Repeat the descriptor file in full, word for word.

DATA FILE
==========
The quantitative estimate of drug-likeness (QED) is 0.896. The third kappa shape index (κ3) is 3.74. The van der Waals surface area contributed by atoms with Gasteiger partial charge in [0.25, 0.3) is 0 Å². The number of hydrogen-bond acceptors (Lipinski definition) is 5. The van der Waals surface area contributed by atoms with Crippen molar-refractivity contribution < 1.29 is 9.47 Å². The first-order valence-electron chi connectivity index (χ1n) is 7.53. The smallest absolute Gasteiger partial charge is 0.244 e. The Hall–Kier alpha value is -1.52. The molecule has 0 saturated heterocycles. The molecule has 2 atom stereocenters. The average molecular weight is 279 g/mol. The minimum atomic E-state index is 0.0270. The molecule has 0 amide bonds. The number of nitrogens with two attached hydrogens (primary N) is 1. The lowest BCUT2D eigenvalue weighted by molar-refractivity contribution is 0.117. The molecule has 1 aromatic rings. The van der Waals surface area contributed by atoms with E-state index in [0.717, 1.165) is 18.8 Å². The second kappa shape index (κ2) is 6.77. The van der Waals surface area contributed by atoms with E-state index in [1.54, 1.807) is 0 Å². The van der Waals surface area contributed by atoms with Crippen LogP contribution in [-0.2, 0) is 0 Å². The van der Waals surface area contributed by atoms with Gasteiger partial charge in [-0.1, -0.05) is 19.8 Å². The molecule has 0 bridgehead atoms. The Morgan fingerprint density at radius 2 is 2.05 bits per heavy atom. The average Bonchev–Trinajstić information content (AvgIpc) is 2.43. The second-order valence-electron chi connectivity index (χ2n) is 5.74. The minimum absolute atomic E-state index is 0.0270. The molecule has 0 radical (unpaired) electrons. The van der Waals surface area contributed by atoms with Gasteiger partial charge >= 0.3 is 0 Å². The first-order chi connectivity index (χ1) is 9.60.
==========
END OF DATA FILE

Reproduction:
The quantitative estimate of drug-likeness (QED) is 0.896. The third kappa shape index (κ3) is 3.74. The van der Waals surface area contributed by atoms with Gasteiger partial charge in [0.25, 0.3) is 0 Å². The number of hydrogen-bond acceptors (Lipinski definition) is 5. The van der Waals surface area contributed by atoms with Crippen molar-refractivity contribution < 1.29 is 9.47 Å². The first-order valence-electron chi connectivity index (χ1n) is 7.53. The smallest absolute Gasteiger partial charge is 0.244 e. The Hall–Kier alpha value is -1.52. The molecule has 0 saturated heterocycles. The molecule has 2 atom stereocenters. The average molecular weight is 279 g/mol. The minimum atomic E-state index is 0.0270. The molecule has 0 amide bonds. The number of nitrogens with two attached hydrogens (primary N) is 1. The lowest BCUT2D eigenvalue weighted by molar-refractivity contribution is 0.117. The molecule has 1 aromatic rings. The van der Waals surface area contributed by atoms with E-state index in [0.717, 1.165) is 18.8 Å². The second kappa shape index (κ2) is 6.77. The van der Waals surface area contributed by atoms with E-state index in [1.54, 1.807) is 0 Å². The van der Waals surface area contributed by atoms with Crippen LogP contribution in [-0.2, 0) is 0 Å². The van der Waals surface area contributed by atoms with Gasteiger partial charge in [-0.1, -0.05) is 19.8 Å². The molecule has 0 bridgehead atoms. The Morgan fingerprint density at radius 2 is 2.05 bits per heavy atom. The average Bonchev–Trinajstić information content (AvgIpc) is 2.43. The second-order valence-electron chi connectivity index (χ2n) is 5.74. The minimum absolute atomic E-state index is 0.0270. The molecule has 0 radical (unpaired) electrons. The van der Waals surface area contributed by atoms with Gasteiger partial charge >= 0.3 is 0 Å². The first-order chi connectivity index (χ1) is 9.60.